Unhealthy leaf | Wolves in London
Yikes, not looking good…

The rosemary, at least, seems to thrive on my regime of intentional neglect:

Rosemary | Wolves in London
Long since eaten…

Next month, I promise you some flowers. I spotted a few sweet pea buds this morning and the gorgeous nigella is almost ready to show its face…

The garden in June

I know, I know, I’ve been a bit garden-tastic over the past few weeks, what with all my chat about greenhouses and sheds and so on. I am working on some more craft-related posts at the moment too, you may be relieved to hear, but I couldn’t resist joining in once more this week with Mammasaurus’s How does your garden grow?

The sporadically glorious weather of June, combined with some bloody awful rainy weather, has been good to my garden.

I’ve been pottering about in the greenhouse with my seedlings at any rare gardening opportunities I have, leaving everything else to pretty much get on with it. And get on with it, it has.

Erysimum 'Bowles Mauve' | Wolves in London
Erysimum ‘Bowles Mauve’

The plants I bought a few weeks ago are all now planted into their final positions. I couldn’t find a good spot for the wallflower, so I have it in a pot on the table on the patio, where it just keeps growing taller and taller and producing more and more flowers. I’ve been really pleased with this plant (it’s the cultivar ‘Bowles Mauve’) and I definitely want to try and get some cuttings next spring to make a little thicket of them in a bed somewhere.

In the bed closest to the house, I sowed lots of hardy annuals earlier in the year. I think it was cornflowers, nigella and poppies. I then, rather foolishly, paid them little attention and let some weeds outcompete them, so I have a tiny little patch of seedlings coming up and lots of other bare patches of soil where I only pulled the weeds out once they had got really big. Luckily, the other side of the bed is also awash with a rather nice heuchera, a honeysuckle and lashings of campanula. So I shall just focus my attention on the right hand side.

Campanula | Wolves in London
Campanula and honeysuckle leaves

 

Heuchera | Wolves in London
A little spike of heuchera flowers about to burst open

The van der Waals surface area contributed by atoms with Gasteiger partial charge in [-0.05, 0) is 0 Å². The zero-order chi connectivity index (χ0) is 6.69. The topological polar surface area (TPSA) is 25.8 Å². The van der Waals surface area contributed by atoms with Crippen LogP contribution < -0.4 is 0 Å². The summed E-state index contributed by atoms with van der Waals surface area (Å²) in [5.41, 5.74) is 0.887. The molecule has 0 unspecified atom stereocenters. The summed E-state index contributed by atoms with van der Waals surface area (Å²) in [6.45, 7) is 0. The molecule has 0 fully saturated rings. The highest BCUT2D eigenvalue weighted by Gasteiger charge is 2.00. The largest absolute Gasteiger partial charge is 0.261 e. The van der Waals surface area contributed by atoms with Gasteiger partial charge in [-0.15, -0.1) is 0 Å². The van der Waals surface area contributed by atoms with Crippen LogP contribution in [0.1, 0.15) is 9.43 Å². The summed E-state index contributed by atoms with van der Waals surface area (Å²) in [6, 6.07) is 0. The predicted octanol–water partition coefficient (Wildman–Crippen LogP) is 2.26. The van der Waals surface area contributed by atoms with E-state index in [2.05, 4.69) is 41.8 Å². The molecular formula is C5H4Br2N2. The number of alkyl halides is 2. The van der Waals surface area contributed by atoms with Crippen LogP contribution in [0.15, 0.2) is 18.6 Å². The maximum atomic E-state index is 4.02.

In my main bed, the pin cushion flower has settled in happily. In bud I think it’s just as impressive when in flower.

Scabious | Wolves in London
Quite amazing, isn’t it?

Next to it, the erigeron is also attractive flowering and just beforehand.

Erigeron | Wolves in London
Waiting to open…
Erigeron | Wolves in London
Boom!

And a little further down some nicotiana, bought from the same garden shop trip a few weeks back, are stunning. The flowers are really gorgeous, but they’re on spindly stems, so I think in future I need to grow them through some ground cover to make them look a bit more attractive.

Nicotiana | Wolves in London
Delicate star-shaped nicotiana

Next to them, this alstroemeria is another legacy from the previous residents. It’s very happy here and grows well every year but, though I like it as a cut flower, I have to confess I find it a little garish in the beds. I’m undecided about what to do — try and move it elsewhere, perhaps a spot on its own somewhere where it can be the star of the show, rather than competing with lots of my (predominantly blue, purple and white) flowers? Get rid of it altogether, which seems a shame? Or perhaps I should just cut every single stem as soon as the flowers appear and bring them all inside for vases?! Okay, last option a little foolish, but, hmmm, I really need to think about it a little more…

Alstroemeria | Wolves in London
So very, very red!

On the other side, by the pond, I have no idea what this lovely white plant is, but I love it. (Of course I love it. It’s white!)

White pond flower | Wolves in London
Can anyone identify this?

And opposite, an old and very woody lavender looks pretty leggy most of the year but, oh, it’s worth it for this glorious sight (and smell) in the summer months…

Lavender bush | Wolves in London
Every garden needs some lavender, in my opinion…

Past this point, back towards the greenhouse, it all starts to go downhill rapidly into a vast jungle of weeds. Some are brambles, so at least we’ll have blackberries later in the year, but lots just need to be hacked back and dug up. Something I never quite find time for. I decided earlier this year to leave some unidentified plants that looked a bit like geraniums. They’ve taken over in a massive way and I think they are a sort of geranium weed. The plants are nearly as tall as me, the flowers quite tiny in proportion, but, at least, very pretty.

Geranium | Wolves in London
Yes, the flowers are nice, but they’re pretty hard to spot in the gigantic plant

The hubby is off work for four weeks in July, so I’m hoping to use the opportunity to spend lots and lots of time in the garden then, sorting it all out. And after that, I promise, I’ll show you some photos of the whole thing. (Disclaimer: photos only appearing if I can actually make the overall garden look nice.)

 

Garden moodboard: June

I love my garden, but it sometimes feels as if I am in constant battle with it. And it with me.

Garden moodboard June 2014 | Wolves in London
June moodboard, 2014: a mere selection for this month